Our study has several strengths. Our program emphasizes important links between physician communication behavior and health outcomes and promotes communication strategies to reduce disparities in cancer screening practices. We use teaching methods (verbal/written feedback; academic detailing, self-directed learning) that promote self-reflection. Participants actively engage in practice-based performance improvement regarding cancer screening and cancer risk communication with low HL patients. Finally, we use a randomized controlled trial design to examine whether CME programming is effective in altering physician behaviors over time.
Our study also has limitations. SP ratings may be biased since they are not blind to physician intervention assignment. Nonetheless, baseline SP ratings are similar for both groups. Moreover, by the end of the study, each physician will have completed three encounters with three different SPs. None of the SPs can access WebSP data entered by a different SP. Because SP encounters are not recorded, we cannot assess inter-rater reliability for all encounters. Since intervention physicians undergo training, we expect low inter-reliability of SP ratings for this group; however, we will be able to calculate inter-rater reliability of SP ratings for the control group at 6-and 12-month follow up. Lack of SP encounter recordings also limits feedback on specific behaviors. Nonetheless, intervention physicians can access via WebSP the communication behavior checklist in which each item contains anchors explaining score options. The anchors describe the extent to which select behaviors are observed.
Despite these limitations, our study offers innovations that will enhance health disparities education. The design includes repeated SP encounters to determine whether training changes provider behavior from baseline to 6-months and whether any changes are sustained at 12 months. When the targeted physician sample is attained, the study will be powered to determine inter-group differences in ratings by SPs and patients. Similarly, when the target patient sample is reached, the study will examine whether change in physician behavior is associated with patient receipt of cancer screening. Finally, we are determining the required resources and long-term feasibility of our CME program. If our program proves effective, then further studies using similar methods targeted at low HL patients in other settings may elucidate the generalizability and utility of our program.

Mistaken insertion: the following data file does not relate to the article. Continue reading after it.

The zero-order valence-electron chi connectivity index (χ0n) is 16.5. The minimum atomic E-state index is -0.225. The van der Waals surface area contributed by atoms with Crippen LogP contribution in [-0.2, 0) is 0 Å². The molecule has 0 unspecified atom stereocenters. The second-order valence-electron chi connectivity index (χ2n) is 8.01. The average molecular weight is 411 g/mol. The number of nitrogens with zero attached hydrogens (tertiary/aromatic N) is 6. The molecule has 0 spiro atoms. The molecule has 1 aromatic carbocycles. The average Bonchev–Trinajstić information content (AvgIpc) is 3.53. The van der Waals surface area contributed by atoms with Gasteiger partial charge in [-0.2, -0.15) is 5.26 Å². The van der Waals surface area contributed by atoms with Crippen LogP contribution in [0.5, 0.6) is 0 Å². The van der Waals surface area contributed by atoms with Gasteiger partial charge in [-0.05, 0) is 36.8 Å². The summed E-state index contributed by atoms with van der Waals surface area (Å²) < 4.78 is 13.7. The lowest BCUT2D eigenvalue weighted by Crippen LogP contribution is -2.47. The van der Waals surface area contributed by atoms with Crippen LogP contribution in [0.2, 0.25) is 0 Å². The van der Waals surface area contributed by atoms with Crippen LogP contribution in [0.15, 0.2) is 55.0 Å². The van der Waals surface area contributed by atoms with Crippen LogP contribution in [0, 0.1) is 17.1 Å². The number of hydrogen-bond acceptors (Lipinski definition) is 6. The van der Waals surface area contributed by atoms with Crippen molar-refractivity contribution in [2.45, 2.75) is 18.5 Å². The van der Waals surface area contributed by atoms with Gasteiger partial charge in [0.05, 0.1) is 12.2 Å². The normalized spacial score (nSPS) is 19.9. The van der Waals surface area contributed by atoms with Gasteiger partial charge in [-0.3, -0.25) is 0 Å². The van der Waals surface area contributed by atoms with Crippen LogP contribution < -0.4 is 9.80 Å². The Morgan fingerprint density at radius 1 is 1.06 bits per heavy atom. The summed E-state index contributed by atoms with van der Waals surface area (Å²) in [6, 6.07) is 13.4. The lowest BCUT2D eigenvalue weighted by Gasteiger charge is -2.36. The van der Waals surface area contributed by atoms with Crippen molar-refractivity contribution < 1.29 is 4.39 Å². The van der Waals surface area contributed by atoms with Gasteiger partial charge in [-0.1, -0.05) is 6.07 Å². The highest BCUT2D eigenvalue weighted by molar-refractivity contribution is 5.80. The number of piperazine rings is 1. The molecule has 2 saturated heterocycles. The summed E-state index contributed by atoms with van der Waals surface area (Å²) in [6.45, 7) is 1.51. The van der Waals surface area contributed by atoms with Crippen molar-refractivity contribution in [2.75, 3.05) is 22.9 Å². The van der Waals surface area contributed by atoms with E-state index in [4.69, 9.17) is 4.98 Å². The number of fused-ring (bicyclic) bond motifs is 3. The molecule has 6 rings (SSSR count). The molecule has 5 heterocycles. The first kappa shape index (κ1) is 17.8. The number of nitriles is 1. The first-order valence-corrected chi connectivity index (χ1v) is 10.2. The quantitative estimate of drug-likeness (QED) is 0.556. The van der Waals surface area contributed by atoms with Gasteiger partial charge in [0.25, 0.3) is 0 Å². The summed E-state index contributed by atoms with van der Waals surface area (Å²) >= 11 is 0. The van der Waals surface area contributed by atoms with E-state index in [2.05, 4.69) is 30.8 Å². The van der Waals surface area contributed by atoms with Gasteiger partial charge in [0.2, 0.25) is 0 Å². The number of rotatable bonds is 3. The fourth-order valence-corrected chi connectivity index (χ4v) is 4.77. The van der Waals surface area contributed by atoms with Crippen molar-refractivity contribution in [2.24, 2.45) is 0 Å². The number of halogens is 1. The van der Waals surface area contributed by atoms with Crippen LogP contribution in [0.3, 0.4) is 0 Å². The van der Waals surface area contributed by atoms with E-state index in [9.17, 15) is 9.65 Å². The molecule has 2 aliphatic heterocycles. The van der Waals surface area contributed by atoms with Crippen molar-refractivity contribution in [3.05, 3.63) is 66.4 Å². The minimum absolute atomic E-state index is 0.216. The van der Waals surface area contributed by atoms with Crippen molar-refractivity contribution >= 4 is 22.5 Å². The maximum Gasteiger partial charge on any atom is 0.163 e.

Acknowledgement
Dr. Price-Haywood is Robert Wood Johnson Foundation Harold Amos Faculty Development Program Scholar. The study sponsor has no role in the design and conduct of the study; collection, management, analysis, and interpretation of the data; and preparation, review, or approval of the manuscript. Dr. Price-Haywood and Katherine Roth had full access to all of the data in the study and take responsibility for the integrity of the data and the accuracy of the data analysis. Dr. Cooper is supported by a grant from the National Heart, Lung, and Blood Institute (K24HL083113). The authors wish to acknowledge Karen B DeSalvo, MD, MPH, MSc for providing a project coordinator for this study.